Will the Real Shakespeare Please Stand Up?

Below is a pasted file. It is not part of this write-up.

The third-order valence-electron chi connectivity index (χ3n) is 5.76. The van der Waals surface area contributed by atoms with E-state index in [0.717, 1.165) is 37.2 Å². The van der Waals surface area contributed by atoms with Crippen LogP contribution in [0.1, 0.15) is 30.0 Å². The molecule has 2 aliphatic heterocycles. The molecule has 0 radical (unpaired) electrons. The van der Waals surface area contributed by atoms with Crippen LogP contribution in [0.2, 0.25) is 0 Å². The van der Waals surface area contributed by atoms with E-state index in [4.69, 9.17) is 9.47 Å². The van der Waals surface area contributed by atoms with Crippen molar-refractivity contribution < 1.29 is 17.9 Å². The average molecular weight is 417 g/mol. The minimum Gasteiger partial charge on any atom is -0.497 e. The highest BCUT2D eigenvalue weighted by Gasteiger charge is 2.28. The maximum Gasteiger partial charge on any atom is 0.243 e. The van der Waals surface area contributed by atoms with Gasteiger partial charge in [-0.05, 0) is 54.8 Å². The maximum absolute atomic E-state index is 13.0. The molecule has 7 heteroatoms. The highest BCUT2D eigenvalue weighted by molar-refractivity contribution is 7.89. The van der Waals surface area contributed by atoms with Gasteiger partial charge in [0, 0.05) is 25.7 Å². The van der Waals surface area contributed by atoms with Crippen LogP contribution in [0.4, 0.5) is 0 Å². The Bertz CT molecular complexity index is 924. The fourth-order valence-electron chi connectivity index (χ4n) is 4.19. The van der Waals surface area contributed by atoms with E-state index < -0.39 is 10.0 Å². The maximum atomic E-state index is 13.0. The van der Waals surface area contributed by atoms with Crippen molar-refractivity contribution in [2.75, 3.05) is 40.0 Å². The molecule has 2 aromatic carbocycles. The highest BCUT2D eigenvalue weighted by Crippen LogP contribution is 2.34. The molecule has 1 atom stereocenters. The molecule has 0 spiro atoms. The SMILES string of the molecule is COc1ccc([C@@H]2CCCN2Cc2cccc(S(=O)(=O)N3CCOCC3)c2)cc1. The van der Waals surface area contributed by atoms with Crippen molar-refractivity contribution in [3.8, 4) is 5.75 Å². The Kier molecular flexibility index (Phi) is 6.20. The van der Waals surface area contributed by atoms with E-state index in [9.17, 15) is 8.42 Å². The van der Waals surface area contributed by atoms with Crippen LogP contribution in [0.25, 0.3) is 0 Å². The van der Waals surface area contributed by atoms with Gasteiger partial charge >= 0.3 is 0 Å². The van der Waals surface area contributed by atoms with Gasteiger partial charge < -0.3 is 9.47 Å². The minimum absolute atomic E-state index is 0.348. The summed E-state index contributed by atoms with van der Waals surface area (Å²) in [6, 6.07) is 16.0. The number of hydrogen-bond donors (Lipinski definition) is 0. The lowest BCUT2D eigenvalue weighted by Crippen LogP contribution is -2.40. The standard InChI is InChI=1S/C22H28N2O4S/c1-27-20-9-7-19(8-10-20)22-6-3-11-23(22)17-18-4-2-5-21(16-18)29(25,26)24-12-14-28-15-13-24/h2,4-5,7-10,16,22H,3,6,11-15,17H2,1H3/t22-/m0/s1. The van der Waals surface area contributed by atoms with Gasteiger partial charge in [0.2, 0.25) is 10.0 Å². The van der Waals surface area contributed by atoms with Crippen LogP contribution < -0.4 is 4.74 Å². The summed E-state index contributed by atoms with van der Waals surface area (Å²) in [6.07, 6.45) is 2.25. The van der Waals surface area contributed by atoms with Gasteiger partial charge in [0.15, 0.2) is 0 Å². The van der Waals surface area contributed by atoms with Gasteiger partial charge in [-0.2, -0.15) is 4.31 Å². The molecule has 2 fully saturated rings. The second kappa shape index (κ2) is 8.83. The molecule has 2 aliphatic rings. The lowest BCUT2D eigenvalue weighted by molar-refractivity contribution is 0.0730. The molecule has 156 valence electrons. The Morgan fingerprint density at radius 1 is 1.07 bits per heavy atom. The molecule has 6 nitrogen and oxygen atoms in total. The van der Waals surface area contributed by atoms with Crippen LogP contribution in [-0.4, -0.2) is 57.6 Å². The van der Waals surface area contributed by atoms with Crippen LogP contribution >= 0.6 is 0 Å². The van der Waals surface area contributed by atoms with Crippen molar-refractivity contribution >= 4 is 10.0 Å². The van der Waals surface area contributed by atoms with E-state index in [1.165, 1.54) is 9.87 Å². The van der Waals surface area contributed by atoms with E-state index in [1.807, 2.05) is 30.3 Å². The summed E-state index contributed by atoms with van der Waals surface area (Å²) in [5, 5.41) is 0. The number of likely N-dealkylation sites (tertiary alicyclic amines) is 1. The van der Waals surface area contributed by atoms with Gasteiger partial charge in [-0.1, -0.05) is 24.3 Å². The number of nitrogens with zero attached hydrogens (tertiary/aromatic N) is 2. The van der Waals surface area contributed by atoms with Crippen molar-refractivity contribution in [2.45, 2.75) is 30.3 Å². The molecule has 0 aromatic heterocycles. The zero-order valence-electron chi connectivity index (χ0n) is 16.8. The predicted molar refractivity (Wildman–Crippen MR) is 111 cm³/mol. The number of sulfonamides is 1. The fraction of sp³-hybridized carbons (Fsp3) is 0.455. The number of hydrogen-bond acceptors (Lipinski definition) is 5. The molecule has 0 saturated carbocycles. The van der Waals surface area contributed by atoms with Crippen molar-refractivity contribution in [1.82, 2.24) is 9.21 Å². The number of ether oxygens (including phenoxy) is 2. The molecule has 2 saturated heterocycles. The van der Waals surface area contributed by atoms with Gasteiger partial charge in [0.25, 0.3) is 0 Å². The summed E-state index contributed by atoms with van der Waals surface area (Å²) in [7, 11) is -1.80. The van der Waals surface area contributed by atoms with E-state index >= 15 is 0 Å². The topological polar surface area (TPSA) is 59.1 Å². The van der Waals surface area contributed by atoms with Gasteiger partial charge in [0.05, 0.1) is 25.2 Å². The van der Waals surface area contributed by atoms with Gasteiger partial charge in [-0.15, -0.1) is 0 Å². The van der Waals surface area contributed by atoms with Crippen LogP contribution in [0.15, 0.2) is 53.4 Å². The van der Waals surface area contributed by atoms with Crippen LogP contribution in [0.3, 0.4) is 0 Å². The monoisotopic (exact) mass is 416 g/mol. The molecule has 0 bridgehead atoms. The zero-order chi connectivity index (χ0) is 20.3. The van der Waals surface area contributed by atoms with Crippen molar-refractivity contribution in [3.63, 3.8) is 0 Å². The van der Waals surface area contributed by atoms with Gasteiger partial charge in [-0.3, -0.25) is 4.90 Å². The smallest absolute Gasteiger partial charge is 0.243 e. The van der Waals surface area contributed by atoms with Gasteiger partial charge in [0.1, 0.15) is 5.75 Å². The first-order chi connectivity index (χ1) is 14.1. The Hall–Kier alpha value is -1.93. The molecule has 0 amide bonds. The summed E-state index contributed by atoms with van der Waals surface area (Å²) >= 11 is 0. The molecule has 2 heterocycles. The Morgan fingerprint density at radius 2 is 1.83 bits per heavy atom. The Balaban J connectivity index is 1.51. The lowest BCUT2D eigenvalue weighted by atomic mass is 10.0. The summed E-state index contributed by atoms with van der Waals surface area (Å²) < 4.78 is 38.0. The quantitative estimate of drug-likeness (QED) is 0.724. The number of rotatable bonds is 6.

This week’s unveiling of the first contemporary portrait of William Shakespeare has The New Yorker’s Adam Gopnik asking: really? Gopnik revists the existing works—and goes back to obscure texts—to see if this new portrait is all that. The two portraits we know are of Shakespeare are an engraving from the First Folio and a bust at Holy Trinity Church (both drawn posthumously) and are thought to be more conceptual than literal. Gopnik points, however, to under-publicized images of Shakespeare that may have been circulated before he died: one crazed Cambridge student (and Romeo and Juliet mega-fan) said: “O Sweet Master Shakespeare, I’ll have his picture in my study at the court,” raising the possibility that there were indeed images of everyone’s favorite playwright floating around. But to Gopnik, this sounds a little fishy: “This presents a problem, since it is a rule of life that undergraduates don’t put pictures of bald, funny-looking guys up in their dorm.”